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Moroes, also known as Moroes the Castellan,[1] is Karazhan's steward and can be found tending to guests in the Banquet Hall in Karazhan. Along with four special invited patrons, Moroes fights any uninvited guests to the death. Moroes is the second boss and the first mandatory boss found in this raid instance, and his defeat allows access to the Opera Event.


In The Last Guardian, Moroes was described as Medivh's castellan or personal house servant. He was an oddly thin man, too thin. It made Khadgar think Medivh mutated animals to serve him. He was also ghostly in appearance, who wore horse blinders over his eyes in order to escape the wandering visions that plagued Medivh's tower. He described to Khadgar (who had traveled from Dalaran to serve as Medivh's apprentice) how Cook had seen a vision of him breaking one of his crystal dishes and, despite hiding the dishes, Moroes ended up shattering it anyway; he wore the blinders until the day he died. He was killed by Medivh, who was in the final stages of madness, and is now buried beside both his master and Cook outside of Karazhan. It seemed that Moroes wasn't surprised that he was murdered by Medivh, according to The Last Guardian, it said: His eyes were wide and open, but his face was surprsingly composed. Not even death seemed to surprise the castellan.

Moroes has been resurrected by the new master of Karazhan. He is one of the first bosses encountered by adventurers. He has been revived as an undead and wields two wicked daggers when attacking. He seems to have retained much of his personality during life since after wiping the raid he states Medivh will return from Stormwind City.

The party he "holds" in the tower's Banquet Hall includes ghosts of relatives of Darkshire noblemen as guests. Names of all of the NPCs in the Hall, including Ebonlocke who refuses to take part in the festivities, can be found as names of notable citizens of the Duskwood town.


  • Basic Melee: 1600–2500 on plate.
  • Immune to Taunt
  • Vanish: Vanishes without dropping aggro.
  • Garrote: A physical DoT applied to a random player character after Vanish. Deals 1000 damage every three seconds for five minutes (100,000 total damage).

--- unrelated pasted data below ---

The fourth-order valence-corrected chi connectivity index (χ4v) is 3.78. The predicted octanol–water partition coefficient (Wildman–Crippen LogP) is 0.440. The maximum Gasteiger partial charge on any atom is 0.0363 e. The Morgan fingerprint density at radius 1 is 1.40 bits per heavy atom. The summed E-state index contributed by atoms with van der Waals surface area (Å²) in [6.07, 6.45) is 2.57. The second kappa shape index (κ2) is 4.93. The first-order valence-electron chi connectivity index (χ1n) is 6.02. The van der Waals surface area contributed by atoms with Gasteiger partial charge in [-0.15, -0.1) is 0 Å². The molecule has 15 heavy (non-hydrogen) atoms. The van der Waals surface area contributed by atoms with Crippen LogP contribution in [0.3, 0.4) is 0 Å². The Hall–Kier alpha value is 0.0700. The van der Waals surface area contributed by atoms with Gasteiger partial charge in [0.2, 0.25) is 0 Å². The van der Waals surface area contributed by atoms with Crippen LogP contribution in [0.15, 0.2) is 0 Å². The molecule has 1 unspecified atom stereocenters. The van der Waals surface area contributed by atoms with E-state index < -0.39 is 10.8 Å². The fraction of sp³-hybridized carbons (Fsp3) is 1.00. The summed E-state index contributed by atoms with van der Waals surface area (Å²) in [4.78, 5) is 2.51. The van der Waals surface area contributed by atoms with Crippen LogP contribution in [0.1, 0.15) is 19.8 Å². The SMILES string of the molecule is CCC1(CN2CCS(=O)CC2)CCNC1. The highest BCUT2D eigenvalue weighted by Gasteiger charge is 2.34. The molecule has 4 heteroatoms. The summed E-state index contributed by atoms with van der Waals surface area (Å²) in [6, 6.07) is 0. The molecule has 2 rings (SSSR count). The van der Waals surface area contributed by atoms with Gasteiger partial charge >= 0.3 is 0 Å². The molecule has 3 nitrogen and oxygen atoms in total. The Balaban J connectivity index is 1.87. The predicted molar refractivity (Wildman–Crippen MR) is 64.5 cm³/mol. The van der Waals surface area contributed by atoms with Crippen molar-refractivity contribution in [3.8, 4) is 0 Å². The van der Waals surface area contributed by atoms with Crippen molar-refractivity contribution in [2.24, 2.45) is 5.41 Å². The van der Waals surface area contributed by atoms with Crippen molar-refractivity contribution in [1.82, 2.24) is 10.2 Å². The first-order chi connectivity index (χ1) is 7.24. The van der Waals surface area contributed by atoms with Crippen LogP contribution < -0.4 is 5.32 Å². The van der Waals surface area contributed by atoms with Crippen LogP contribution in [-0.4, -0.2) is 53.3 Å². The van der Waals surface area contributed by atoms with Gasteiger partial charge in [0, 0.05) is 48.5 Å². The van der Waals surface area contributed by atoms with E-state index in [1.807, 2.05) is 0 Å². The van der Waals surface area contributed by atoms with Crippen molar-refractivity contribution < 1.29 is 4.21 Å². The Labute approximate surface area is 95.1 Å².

• Blind: A poison-based disorient effect that lands on Moroes' closest non-tank target.
  • Gouge: A physical stun on Moroes' current target. Breaks on damage. Moroes attacks the target with the second-highest threat while his primary target is stunned.
  • Enrage: At 30% health, Moroes Enrages, increasing his damage.
  • Berserk: After a certain amount of time Moroes frenzies and throws daggers at random raid members.


The Moroes encounter tests your raid's ability to control several targets while also maintaining high DPS. Success requires a solid control strategy for his four dinner guests. If allowed to go free, they will quickly put an end to the squishies. Control must be established immediately on the pull and maintained throughout the fight.

Once control is established, the encounter becomes a race between the raid's damage output and the building damage caused by Garrote. Each time a Garrote is applied, the strain on the healers increases. Moroes must die before the healing needed becomes too much to handle.

The dinner guests (adds)

Moroes has four different random dinner guests (adds), consisting of the members of Noble House of Darkshire, from the following list in every instance. Each add is based off a class and spec. The following table lists them in a good kill order:

Name Class Health Abilities
Baroness Dorothea Millstipe Shadow Priest 67k Mana Burn, Mind Flay, Shadow Word: Pain
Lady Catriona Von'Indi Holy Priest 67k Greater Heal, Power Word: Shield, Dispel Magic, Holy Fire
Lady Keira Berrybuck Holy Paladin 67k Holy Light, Cleanse, Divine Shield, Blessing of Might
Baron Rafe Dreuger Retribution Paladin 67k Hammer of Justice, Cleanse
Lord Robin Daris Arms Warrior 84k Mortal Strike, Whirlwind
Lord Crispin Ference Protection Warrior 83k Disarm, Shield Bash, Shield Wall
Baroness Dorothea Millstipe
Her mana burn spell is the single most dangerous factor in this fight. It can burn all the mana from a healer, leading to a wipe. Fortunately, her cloth armor makes her easy to kill. Burn her down first, and as quickly as possible. Interrupt, silence, and stun her attempts to cast the mana burn. She does not need a tank, but make sure to heal her target.
Lady Catriona Von'Indi
She does not appear to use her Dispel Magic to free the other dinner guests from shackles or traps. Instead, she uses it to remove buffs from players. Her heals must be interrupted. If she is killed, no tank is required.
Lady Keira Berrybuck
Her heals and cleanses make her extremely disruptive, as she will release her friends from Shackle Undead and Freezing Trap. Her Blessing of Might adds 550 attack power and is also dangerous, especially on Moroes. Due to her armor and Divine Shield she is more difficult to kill than the priests. Therefore, she is a high priority to keep shackled the whole fight. If she is killed or trapped, warn the raid that shackles and other traps will break early and that priests, hunters, and shamans must get rid of the Blessing of Might. Her Divine Shield can be dispelled with Mass Dispel. If she is to be killed, a tank is a good idea, but not required.